All of this is to say I appreciate Feldstein’s unique self and have no desire to hold her up against Streisand’s impossible standard. But “Funny Girl” is a gigantic haul, and though she bravely acquits herself, she never makes the role her own.

Fanny Brice was a physical comedian of genius. She could also sing, not like Streisand, but in a style that made the songs as engaging as the shtick.

Feldstein has a mobile face and a knack for pratfalls, but she's not yet a master clown. And her singing is a mixed blessing. She can belt “Don’t Rain on My Parade” with enough power to bring the audience ecstatically to its feet at the end of the first act, but her nonbelting voice rarely gains traction.

When Karimloo offers a brief reprise of “People” in the second act, the rich resonance of his singing reveals what we’ve been missing. Omar Sharif, who starred opposite Streisand in the movie, didn’t have the Broadway pipes that Karimloo possesses. He might not even have had the perfectly sculpted abs that Karimloo exposes in a shirtless scene in which he’s wearing only pajama bottoms.

Karimloo doesn’t try to match Sharif’s elegant mystique, but the gratuitous flaunting of his male beauty only throws into relief the contrast with Feldstein’s zaftig Fanny. Why couldn’t Nick have been reconceived with a touch more realism too?

Much fuss is made over Fanny not being conventionally beautiful. No one need remind this “bagel on a plate full of onion rolls,” as she puts it, that she’s no Follies showgirl.

When Florenz Ziegfeld (Peter Francis James) casts her in his show, she turns the finale into a sight gag by singing “His Love Makes Me Beautiful” with a pillow under her wedding gown to make it look like she’s pregnant. If audiences are going to laugh, she wants to be the one telling the joke.

Feldstein’s Fanny is usually good for a laugh, but more in the vein of a funny sidekick. The talent behind the character’s meteoric rise is something we have to take on report. Granted, the humor of Fanny Brice’s act may be lost in the sands of time. But Feldstein doesn’t quite have the theatrical confidence to convince us that this hoary music hall business could really kill.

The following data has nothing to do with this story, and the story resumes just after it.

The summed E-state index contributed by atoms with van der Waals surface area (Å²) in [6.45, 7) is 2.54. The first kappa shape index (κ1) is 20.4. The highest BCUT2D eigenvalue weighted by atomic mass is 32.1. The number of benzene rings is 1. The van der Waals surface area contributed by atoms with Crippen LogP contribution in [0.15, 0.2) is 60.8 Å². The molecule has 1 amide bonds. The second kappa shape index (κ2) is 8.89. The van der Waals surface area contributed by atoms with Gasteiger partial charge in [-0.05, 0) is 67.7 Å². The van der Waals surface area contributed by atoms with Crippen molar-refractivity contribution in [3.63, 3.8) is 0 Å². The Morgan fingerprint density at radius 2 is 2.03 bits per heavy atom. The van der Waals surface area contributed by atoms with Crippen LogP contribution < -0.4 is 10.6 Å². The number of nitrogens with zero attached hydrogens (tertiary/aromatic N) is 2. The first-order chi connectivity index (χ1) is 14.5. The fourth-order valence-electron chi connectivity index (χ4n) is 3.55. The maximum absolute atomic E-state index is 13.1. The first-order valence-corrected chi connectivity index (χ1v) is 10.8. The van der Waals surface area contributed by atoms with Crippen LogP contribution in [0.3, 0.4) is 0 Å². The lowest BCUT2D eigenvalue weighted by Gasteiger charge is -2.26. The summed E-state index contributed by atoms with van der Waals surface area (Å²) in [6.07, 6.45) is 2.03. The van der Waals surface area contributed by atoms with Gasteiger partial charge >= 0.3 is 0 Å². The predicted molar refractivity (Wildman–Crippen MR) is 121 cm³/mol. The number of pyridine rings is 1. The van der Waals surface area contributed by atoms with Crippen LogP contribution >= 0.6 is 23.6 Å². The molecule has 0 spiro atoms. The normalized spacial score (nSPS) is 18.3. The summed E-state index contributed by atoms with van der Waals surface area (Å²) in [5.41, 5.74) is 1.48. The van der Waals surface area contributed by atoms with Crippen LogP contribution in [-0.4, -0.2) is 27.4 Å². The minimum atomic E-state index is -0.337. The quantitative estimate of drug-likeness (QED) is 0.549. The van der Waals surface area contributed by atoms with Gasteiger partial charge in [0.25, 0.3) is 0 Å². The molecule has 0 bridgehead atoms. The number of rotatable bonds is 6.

Mayer’s production is most alive in those moments when Broadway virtuosity breaks out in the supporting cast. The tap-dancing of Jared Grimes, who plays Eddie Ryan, the dance coach who raises Fanny’s game, injects the revival with a resuscitating dose of theatrical joy.

As Fanny’s saloon-owner mother, Jane Lynch doesn't always seem to belong to this hardscrabble New York Jewish milieu, but she plays up the female solidarity with Fanny, one strong independent woman to another. Toni DiBuono as Mrs. Strakosh and Debra Cardona as Mrs. Meeker help bring the Henry Street neighborhood to life with their gossipy interest in every turn in Fanny’s fortunes. In his portrayal of Florenz Ziegfeld, the impresario who quickly recognizes the gold mine he has in Fanny, James exudes an elegant authority.

David Zinn’s scenic design transitions with brisk efficiency from urban tenement to suburban mansion, with colorful road tour stops along the way. Susan Hilferty’s costumes go to extremes of glamour and bagel-adorned zaniness, so it’s almost a relief when Fanny is given something flatteringly simple to wear.

Feldstein’s Fanny is at her best when most vulnerably herself. “You think beautiful girls are gonna stay in style forever?” she says to one of her early naysayers. “I should say not! Any minute now, they’ll be out! Finished! And then it’ll be my turn!”

Her prediction proves correct in her case, but Feldstein deserves a big Broadway break better tailored to her gifts. What she deserves is a brand-new musical comedy that will do for her what “Funny Girl” did for Streisand.

This story originally appeared in Los Angeles Times.